Soltes: Do you actually have the ability, that if someone comes and gives something anonymous through a hotline, that you’re going to be able to get to the bottom of that? And that’s not a trivial matter. Even the largest, most sophisticated firms in the world really struggle with that and the challenge that leads to it is if an employee brings you a complaint, does so anonymously, provides imperfect information and then doesn’t follow up later. Even if you give them a path to follow up later on, they’re going to blame you, the organization, for not being able to resolve this, for not addressing the manager who’s harassing or discriminating against someone. I think it’s not just the putting up the hotline. That’s really, I think, the easy part. The hard part is then how do you create the system and environment around a hotline to actually support that environment? To have a setting in which employees feel what they’re placing in the hotline is actually being valued. And I should note that if there are any listeners that are actually in the process of just setting up their first hotline, I would welcome them to drop me an email because this is an area that some of my colleagues and I are doing some work on. We’d love to know how people are actually thinking about this.

Jennings: I think that’s a great invitation for the listeners. And maybe as part of that, could you give us a little bit more flavor about your background as an academic researcher and what you’ve been doing in the hotline space?

Soltes: Of course. Over the last decade, most of my research at Harvard Business School–and increasingly my teaching–has been focused on misconduct that occurs within an organization and then how to develop both cultures and processes and systems to help mitigate that. And as part of that is “how do we mitigate misconduct?” We can think of codes of conduct. We get think of monitoring programs. We can think of analytics. There’s a whole host of different ways to really attack those challenges. Hotlines is one of the central ways of doing that. Much of my work originally focused on the psychology and organizational process associated with misconduct. Frankly, why reasonable, often smart, well-intentioned managers go on to engage in conduct that’s not only adverse to their organizations, but also adverse to themselves. Why does that happen? What are the social norms that actually give rise to that? How do managers actually influence that for the better or worse within their organizations?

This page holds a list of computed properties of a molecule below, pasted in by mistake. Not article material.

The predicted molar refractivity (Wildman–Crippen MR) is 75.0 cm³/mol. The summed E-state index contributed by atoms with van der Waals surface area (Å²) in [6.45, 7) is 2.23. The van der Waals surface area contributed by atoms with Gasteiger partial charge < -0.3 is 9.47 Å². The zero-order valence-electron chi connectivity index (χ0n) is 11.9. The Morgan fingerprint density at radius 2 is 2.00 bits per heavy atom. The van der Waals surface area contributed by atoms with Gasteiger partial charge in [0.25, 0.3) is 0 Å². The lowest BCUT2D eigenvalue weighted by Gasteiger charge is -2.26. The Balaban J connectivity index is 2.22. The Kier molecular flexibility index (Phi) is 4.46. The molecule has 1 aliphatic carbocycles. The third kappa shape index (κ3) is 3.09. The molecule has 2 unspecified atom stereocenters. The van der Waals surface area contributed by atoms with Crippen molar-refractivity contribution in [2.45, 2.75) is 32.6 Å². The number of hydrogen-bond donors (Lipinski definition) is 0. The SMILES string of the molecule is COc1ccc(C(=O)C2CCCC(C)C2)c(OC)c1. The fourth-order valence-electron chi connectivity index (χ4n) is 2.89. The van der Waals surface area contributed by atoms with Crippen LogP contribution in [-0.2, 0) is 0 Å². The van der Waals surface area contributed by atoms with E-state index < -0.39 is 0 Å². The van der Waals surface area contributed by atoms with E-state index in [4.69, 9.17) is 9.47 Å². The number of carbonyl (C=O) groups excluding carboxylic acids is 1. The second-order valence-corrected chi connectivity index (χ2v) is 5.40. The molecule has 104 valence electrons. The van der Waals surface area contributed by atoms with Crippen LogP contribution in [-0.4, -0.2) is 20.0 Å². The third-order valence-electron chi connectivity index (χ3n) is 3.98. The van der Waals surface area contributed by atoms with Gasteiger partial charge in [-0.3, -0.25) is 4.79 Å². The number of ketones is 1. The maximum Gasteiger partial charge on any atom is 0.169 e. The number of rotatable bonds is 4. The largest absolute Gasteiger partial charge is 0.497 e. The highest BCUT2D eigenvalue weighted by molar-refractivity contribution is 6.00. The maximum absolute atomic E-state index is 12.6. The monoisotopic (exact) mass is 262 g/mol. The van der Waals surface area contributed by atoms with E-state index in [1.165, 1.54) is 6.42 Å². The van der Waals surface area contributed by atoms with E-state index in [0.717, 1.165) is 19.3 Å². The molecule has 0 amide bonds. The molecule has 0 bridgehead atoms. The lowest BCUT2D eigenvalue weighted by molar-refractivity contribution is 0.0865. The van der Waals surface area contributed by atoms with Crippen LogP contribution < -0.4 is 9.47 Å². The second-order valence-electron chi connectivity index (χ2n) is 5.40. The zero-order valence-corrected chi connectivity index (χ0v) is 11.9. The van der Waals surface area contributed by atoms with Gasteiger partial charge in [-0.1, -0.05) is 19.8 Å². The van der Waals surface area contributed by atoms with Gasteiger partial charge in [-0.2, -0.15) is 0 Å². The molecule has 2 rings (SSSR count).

Soltes: And so that’s where I spent a lot of my time. I actually ended up spending a lot of time with managers and senior executives who themselves engaged in misconduct, to try to better understand what happened, why that actually arose, and why they in some instances didn’t actually see the dramatic ramifications that were going to occur down the road. And now much more of my research is trying to figure out–now that I gave a better grip on the “why” question–the drivers of it is what can we do. How can we design the processes so they’re actually effective in mitigating this, and not simply things that help insulate the firm and provide legal protection?

Jennings: You’ve probably identified a lot of best practices in that research, at least for compliance hotlines. And I expect that you’ve probably seen some examples of not-so-best practices. Are there not-best practices that you would point out that companies should avoid?

Soltes: I’ve definitely seen a couple. I’ll give two examples, but there’s a whole host. One is just simply not actually having one hotline, actually having three, or four, or seven different ways. I’ll give the example of my own university, which really has done just tremendous work of trying to give students ways to speak out. It historically always gets in the bathrooms. And this happened since I was a college students, even when I joined the faculty, there was always posting of eight different numbers one could call, different resources. On one hand that was great, the university trying to help people. But the problem I always look at is if someone’s looking, just needs help, and wants to report something, where do I even start?